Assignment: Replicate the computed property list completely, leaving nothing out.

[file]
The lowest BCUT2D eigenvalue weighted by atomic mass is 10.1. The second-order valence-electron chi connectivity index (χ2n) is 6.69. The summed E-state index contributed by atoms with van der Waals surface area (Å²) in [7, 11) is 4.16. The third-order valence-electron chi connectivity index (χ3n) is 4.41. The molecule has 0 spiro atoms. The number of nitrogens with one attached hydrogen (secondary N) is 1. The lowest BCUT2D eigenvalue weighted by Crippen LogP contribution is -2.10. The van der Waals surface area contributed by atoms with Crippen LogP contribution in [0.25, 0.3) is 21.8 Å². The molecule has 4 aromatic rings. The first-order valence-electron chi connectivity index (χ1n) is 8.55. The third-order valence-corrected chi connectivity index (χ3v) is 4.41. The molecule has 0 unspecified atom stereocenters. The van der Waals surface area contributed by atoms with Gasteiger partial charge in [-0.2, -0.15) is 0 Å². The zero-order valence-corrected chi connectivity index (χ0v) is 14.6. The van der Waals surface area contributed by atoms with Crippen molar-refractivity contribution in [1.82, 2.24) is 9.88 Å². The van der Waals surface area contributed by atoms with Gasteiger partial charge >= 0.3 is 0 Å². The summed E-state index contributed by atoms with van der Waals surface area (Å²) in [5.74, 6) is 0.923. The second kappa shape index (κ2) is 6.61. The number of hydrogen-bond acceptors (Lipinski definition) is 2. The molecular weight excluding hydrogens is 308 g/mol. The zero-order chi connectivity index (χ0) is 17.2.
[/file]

The lowest BCUT2D eigenvalue weighted by atomic mass is 10.1. The second-order valence-electron chi connectivity index (χ2n) is 6.69. The summed E-state index contributed by atoms with van der Waals surface area (Å²) in [7, 11) is 4.16. The third-order valence-electron chi connectivity index (χ3n) is 4.41. The molecule has 0 spiro atoms. The number of nitrogens with one attached hydrogen (secondary N) is 1. The lowest BCUT2D eigenvalue weighted by Crippen LogP contribution is -2.10. The van der Waals surface area contributed by atoms with Crippen LogP contribution in [0.25, 0.3) is 21.8 Å². The molecule has 4 aromatic rings. The first-order valence-electron chi connectivity index (χ1n) is 8.55. The third-order valence-corrected chi connectivity index (χ3v) is 4.41. The molecule has 0 unspecified atom stereocenters. The van der Waals surface area contributed by atoms with Gasteiger partial charge in [-0.2, -0.15) is 0 Å². The zero-order valence-corrected chi connectivity index (χ0v) is 14.6. The van der Waals surface area contributed by atoms with Crippen molar-refractivity contribution in [1.82, 2.24) is 9.88 Å². The van der Waals surface area contributed by atoms with Gasteiger partial charge >= 0.3 is 0 Å². The summed E-state index contributed by atoms with van der Waals surface area (Å²) in [5.74, 6) is 0.923. The second kappa shape index (κ2) is 6.61. The number of hydrogen-bond acceptors (Lipinski definition) is 2. The molecular weight excluding hydrogens is 308 g/mol. The zero-order chi connectivity index (χ0) is 17.2.